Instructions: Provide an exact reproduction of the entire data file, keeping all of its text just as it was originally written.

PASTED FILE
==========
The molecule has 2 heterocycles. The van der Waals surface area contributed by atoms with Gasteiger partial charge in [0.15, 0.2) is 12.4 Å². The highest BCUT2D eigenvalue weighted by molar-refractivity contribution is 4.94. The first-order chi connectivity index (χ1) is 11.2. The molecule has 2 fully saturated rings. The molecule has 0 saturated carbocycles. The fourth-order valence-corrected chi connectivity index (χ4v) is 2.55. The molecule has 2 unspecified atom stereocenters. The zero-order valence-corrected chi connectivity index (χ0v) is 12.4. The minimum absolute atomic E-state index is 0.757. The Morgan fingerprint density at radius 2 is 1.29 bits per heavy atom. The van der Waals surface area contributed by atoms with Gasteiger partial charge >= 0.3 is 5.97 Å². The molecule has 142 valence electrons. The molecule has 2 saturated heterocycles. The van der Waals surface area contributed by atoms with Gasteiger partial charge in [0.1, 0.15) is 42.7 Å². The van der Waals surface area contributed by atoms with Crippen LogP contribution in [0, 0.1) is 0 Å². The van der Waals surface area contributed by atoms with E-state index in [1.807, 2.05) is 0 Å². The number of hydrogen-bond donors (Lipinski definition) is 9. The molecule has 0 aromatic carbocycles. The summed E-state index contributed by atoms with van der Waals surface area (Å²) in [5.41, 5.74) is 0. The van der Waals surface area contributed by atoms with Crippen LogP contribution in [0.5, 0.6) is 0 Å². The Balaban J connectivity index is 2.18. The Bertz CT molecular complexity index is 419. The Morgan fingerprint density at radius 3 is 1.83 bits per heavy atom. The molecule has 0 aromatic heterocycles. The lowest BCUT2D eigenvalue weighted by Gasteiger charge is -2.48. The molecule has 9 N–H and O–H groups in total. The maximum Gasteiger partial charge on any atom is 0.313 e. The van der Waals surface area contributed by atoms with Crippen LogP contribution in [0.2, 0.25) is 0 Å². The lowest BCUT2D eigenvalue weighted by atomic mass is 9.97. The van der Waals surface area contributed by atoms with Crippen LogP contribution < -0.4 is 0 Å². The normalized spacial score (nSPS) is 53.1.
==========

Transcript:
The molecule has 2 heterocycles. The van der Waals surface area contributed by atoms with Gasteiger partial charge in [0.15, 0.2) is 12.4 Å². The highest BCUT2D eigenvalue weighted by molar-refractivity contribution is 4.94. The first-order chi connectivity index (χ1) is 11.2. The molecule has 2 fully saturated rings. The molecule has 0 saturated carbocycles. The fourth-order valence-corrected chi connectivity index (χ4v) is 2.55. The molecule has 2 unspecified atom stereocenters. The zero-order valence-corrected chi connectivity index (χ0v) is 12.4. The minimum absolute atomic E-state index is 0.757. The Morgan fingerprint density at radius 2 is 1.29 bits per heavy atom. The van der Waals surface area contributed by atoms with Gasteiger partial charge >= 0.3 is 5.97 Å². The molecule has 142 valence electrons. The molecule has 2 saturated heterocycles. The van der Waals surface area contributed by atoms with Gasteiger partial charge in [0.1, 0.15) is 42.7 Å². The van der Waals surface area contributed by atoms with Crippen LogP contribution in [0, 0.1) is 0 Å². The van der Waals surface area contributed by atoms with E-state index in [1.807, 2.05) is 0 Å². The number of hydrogen-bond donors (Lipinski definition) is 9. The molecule has 0 aromatic carbocycles. The summed E-state index contributed by atoms with van der Waals surface area (Å²) in [5.41, 5.74) is 0. The van der Waals surface area contributed by atoms with Crippen LogP contribution in [0.5, 0.6) is 0 Å². The Balaban J connectivity index is 2.18. The Bertz CT molecular complexity index is 419. The Morgan fingerprint density at radius 3 is 1.83 bits per heavy atom. The molecule has 0 aromatic heterocycles. The lowest BCUT2D eigenvalue weighted by Gasteiger charge is -2.48. The molecule has 9 N–H and O–H groups in total. The maximum Gasteiger partial charge on any atom is 0.313 e. The van der Waals surface area contributed by atoms with Crippen LogP contribution in [0.2, 0.25) is 0 Å². The lowest BCUT2D eigenvalue weighted by atomic mass is 9.97. The van der Waals surface area contributed by atoms with Crippen LogP contribution < -0.4 is 0 Å². The normalized spacial score (nSPS) is 53.1.